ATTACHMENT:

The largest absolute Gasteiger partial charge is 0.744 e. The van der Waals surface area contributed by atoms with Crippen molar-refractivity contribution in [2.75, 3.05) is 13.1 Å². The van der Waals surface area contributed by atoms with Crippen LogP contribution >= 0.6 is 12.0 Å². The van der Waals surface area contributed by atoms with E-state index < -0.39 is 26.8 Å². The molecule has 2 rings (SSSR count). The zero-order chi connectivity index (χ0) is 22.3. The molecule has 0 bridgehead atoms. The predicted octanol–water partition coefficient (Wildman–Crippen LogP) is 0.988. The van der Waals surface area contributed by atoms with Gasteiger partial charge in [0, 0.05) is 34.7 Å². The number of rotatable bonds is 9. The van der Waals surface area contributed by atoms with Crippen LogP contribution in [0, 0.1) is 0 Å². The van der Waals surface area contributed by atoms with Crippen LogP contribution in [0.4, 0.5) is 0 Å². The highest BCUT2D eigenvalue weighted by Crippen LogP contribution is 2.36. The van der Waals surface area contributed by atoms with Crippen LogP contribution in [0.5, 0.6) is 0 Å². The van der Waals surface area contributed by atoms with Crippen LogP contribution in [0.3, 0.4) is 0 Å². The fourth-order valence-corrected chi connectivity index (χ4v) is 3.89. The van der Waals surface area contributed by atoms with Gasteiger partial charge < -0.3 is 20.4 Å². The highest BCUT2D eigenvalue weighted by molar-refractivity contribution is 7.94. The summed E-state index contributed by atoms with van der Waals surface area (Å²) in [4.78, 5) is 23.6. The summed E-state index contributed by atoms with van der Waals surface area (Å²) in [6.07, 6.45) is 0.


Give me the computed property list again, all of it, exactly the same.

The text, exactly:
The largest absolute Gasteiger partial charge is 0.744 e. The van der Waals surface area contributed by atoms with Crippen molar-refractivity contribution in [2.75, 3.05) is 13.1 Å². The van der Waals surface area contributed by atoms with Crippen LogP contribution >= 0.6 is 12.0 Å². The van der Waals surface area contributed by atoms with E-state index < -0.39 is 26.8 Å². The molecule has 2 rings (SSSR count). The zero-order chi connectivity index (χ0) is 22.3. The molecule has 0 bridgehead atoms. The predicted octanol–water partition coefficient (Wildman–Crippen LogP) is 0.988. The van der Waals surface area contributed by atoms with Gasteiger partial charge in [0, 0.05) is 34.7 Å². The number of rotatable bonds is 9. The van der Waals surface area contributed by atoms with Crippen LogP contribution in [0, 0.1) is 0 Å². The van der Waals surface area contributed by atoms with Crippen LogP contribution in [0.4, 0.5) is 0 Å². The highest BCUT2D eigenvalue weighted by Crippen LogP contribution is 2.36. The van der Waals surface area contributed by atoms with Crippen LogP contribution in [0.5, 0.6) is 0 Å². The van der Waals surface area contributed by atoms with Crippen LogP contribution in [0.3, 0.4) is 0 Å². The fourth-order valence-corrected chi connectivity index (χ4v) is 3.89. The van der Waals surface area contributed by atoms with Gasteiger partial charge < -0.3 is 20.4 Å². The highest BCUT2D eigenvalue weighted by molar-refractivity contribution is 7.94. The summed E-state index contributed by atoms with van der Waals surface area (Å²) in [4.78, 5) is 23.6. The summed E-state index contributed by atoms with van der Waals surface area (Å²) in [6.07, 6.45) is 0.